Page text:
We had a really wonderful, touristy weekend. This post will be long and picture heavy!
I wanted to hire a tour guide on this trip. While I’m fairly decent at being a self-tour guide, thanks to the internet and books, I could see the benefits of hiring someone as well. I heard Tourguide Kiev was highly recommended. When I saw a family post about their recent tour in both English and Russian, I knew she was the one.
We walked by St. Michael’s Golden-Domed Monastery on the way, where this man was playing a bandura. We gave him some money and took his photo.
We met Helen from Tourguide Kiev at the Maidan. She started our tour off with a recent recap of the events of the last couple of years, including the protests at the Maidan. Helen did a bit in English, then explained it in Russian to Lyuda, back and forth.
Then, we headed up the hill, visiting Prince Volodymyr, who overlooks the Dniper River, and learning a bit about him.
We walked through St. Michael’s Golden-Domed Monastery, where we tried to stick coins on the dried up fountain. If the coin sticks, you are free for the day. If it falls, you need to stay and pray. We also bought some beeswax lotion from the monks. They had a little stand selling honey, and other bee-related products.
Helen and Lyuda being goofy.
We walked down by St. Sophia’s, and then stopped in a little cafe. Helen had a drink that she wanted us to try, called the hot pitch. Chocolate, coffee, cream and walnuts lit on fire.
Next, we hopped in Helen’s car and went over to the museum of microminiatures at the Pechersk Lavra Monastery. Artwork that you need a microscope to see. You can check out this artist’s work here.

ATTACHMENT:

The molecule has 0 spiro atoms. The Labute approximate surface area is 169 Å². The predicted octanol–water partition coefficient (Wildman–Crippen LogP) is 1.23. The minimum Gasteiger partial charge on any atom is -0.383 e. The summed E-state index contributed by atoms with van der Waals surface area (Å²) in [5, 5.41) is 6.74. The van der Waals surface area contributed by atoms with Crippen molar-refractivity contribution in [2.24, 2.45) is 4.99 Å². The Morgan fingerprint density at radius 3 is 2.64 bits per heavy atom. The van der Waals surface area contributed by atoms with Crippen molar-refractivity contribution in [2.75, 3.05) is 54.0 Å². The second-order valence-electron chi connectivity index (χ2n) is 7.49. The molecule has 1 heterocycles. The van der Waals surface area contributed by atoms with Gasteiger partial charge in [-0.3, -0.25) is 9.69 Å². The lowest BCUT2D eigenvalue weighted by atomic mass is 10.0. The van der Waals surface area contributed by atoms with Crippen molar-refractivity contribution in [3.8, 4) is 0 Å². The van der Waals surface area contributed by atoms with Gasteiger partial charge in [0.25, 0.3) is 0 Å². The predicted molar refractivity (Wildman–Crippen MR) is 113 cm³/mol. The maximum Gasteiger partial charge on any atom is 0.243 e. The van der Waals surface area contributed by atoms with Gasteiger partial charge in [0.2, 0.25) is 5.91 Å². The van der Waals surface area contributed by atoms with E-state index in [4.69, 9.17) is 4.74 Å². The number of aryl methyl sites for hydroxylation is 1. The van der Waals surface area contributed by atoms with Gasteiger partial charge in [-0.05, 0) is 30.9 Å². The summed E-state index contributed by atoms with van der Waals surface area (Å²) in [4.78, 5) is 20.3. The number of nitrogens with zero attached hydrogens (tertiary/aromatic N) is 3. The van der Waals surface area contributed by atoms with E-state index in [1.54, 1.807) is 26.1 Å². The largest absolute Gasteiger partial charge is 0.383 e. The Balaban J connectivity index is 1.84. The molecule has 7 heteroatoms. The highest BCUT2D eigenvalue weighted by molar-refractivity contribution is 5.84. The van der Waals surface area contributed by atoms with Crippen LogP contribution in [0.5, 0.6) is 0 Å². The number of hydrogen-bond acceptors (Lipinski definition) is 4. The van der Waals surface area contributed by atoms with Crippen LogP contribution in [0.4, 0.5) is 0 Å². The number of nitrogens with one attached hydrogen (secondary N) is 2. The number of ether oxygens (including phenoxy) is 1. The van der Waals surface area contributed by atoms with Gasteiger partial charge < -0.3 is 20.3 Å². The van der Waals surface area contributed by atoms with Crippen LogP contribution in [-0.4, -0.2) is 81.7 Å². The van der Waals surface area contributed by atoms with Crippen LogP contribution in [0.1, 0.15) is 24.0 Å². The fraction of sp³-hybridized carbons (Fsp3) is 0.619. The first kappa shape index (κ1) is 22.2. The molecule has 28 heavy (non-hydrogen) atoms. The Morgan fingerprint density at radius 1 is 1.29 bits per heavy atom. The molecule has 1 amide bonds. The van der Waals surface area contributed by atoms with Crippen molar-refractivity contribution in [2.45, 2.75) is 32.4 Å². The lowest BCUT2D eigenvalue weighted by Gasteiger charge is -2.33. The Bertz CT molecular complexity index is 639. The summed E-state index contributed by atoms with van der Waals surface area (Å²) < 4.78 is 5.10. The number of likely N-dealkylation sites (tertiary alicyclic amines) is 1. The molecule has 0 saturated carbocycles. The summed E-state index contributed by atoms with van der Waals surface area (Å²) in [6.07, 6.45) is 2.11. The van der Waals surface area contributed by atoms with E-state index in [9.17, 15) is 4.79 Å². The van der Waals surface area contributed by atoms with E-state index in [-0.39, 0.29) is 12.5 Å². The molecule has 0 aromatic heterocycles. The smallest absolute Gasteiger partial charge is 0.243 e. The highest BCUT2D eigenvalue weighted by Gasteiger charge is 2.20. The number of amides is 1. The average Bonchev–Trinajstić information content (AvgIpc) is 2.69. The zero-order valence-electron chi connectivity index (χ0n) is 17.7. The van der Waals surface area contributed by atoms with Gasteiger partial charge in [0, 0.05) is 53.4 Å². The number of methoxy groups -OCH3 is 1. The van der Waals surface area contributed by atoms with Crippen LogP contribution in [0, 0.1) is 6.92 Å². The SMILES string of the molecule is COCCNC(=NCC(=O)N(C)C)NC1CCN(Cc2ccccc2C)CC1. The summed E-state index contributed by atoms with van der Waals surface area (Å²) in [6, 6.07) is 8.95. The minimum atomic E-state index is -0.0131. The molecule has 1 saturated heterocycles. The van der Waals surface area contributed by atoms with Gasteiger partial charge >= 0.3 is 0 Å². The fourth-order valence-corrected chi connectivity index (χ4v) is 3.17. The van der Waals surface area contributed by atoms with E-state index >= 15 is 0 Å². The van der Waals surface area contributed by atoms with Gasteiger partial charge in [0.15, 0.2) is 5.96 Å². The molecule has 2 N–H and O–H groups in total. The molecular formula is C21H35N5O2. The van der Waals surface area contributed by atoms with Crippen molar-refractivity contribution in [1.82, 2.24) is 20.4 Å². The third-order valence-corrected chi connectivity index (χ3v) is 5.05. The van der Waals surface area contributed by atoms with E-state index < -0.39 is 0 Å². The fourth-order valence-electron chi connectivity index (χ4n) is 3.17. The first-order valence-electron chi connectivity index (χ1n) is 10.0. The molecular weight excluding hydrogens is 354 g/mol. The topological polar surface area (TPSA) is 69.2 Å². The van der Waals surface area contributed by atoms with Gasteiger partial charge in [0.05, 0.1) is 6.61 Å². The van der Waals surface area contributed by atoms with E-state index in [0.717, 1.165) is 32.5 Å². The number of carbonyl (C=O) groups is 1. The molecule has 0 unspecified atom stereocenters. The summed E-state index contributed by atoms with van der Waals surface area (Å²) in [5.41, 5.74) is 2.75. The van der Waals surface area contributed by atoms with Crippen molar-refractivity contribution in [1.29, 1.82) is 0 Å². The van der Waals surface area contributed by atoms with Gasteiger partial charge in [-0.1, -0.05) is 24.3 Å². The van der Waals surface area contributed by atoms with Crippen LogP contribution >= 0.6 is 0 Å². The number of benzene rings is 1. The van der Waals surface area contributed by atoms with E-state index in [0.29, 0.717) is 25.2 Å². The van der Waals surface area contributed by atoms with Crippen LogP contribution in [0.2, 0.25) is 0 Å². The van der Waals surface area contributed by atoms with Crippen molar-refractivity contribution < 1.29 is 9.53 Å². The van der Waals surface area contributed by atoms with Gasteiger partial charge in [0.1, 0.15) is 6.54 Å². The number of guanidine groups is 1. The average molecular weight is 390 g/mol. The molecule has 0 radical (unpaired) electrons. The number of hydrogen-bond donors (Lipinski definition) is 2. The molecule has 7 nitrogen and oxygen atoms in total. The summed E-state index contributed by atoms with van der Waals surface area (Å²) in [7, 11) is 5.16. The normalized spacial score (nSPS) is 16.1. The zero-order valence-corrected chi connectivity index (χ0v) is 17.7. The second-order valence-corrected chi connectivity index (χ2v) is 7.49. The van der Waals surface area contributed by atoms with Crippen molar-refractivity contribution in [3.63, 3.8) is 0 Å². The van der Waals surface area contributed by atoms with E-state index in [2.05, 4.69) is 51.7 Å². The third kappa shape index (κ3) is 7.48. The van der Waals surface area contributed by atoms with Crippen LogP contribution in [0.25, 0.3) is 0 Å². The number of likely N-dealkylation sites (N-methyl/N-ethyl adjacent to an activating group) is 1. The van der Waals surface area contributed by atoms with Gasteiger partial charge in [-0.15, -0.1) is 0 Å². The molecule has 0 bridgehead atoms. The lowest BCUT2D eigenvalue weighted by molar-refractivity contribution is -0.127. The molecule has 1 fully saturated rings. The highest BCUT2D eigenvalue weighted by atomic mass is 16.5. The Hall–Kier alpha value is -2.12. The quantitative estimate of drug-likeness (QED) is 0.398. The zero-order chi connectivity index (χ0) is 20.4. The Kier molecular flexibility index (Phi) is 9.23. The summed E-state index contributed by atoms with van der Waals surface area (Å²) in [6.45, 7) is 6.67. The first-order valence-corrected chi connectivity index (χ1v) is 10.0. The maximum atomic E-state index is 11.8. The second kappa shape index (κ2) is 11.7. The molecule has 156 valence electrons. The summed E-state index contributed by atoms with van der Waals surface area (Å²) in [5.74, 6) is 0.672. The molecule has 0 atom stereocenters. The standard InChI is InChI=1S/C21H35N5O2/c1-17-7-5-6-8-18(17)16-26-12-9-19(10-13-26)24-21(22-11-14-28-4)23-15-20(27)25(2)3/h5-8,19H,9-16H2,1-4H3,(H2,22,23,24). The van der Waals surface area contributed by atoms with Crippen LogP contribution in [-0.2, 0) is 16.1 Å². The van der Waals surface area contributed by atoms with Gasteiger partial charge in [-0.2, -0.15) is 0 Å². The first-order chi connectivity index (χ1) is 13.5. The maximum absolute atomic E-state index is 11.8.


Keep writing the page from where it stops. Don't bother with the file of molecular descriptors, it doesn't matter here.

We walked around Pechersk Lavra a bit, including into one of the church services, but we hardly scratched the surface there. Lyuda has a lot of respect for the Orthodox church, and I admire that, especially when she’s in the company of two clueless Americans.
Lastly, we headed by the World War II museum, and the giant Soviet statue Rodina Mat.
Helen had lots of silly ideas for photos.
We finished off our tour at the Rodina Mat. I mentioned that she didn’t need to drive us all the way back to our apartment, as we wanted to get dinner first. Dinner! Oh, she knew just the place. She dropped us off at the Very Well Cafe… Lyuda and my mom both got chicken, mashed potatoes and tomatoes and I got pesto ravioli. We all took the first bite of our food and say “mmmm, yes. WOW.”
After we were finished eating, we walked by the House with the Chimeras, and then headed down towards Khreschatyk. As we got close, Lyuda said “is there a concert?” In fact, there was. Khreschatyk is closed to car traffic on weekends, and on this particular day, there was a stage in the middle of the street. We just danced and laughed and had a wonderful time.
This man in the greenish jacket was probably about 40, but could really bust a move.
We ended our night dancing and laughing and having lots of fun.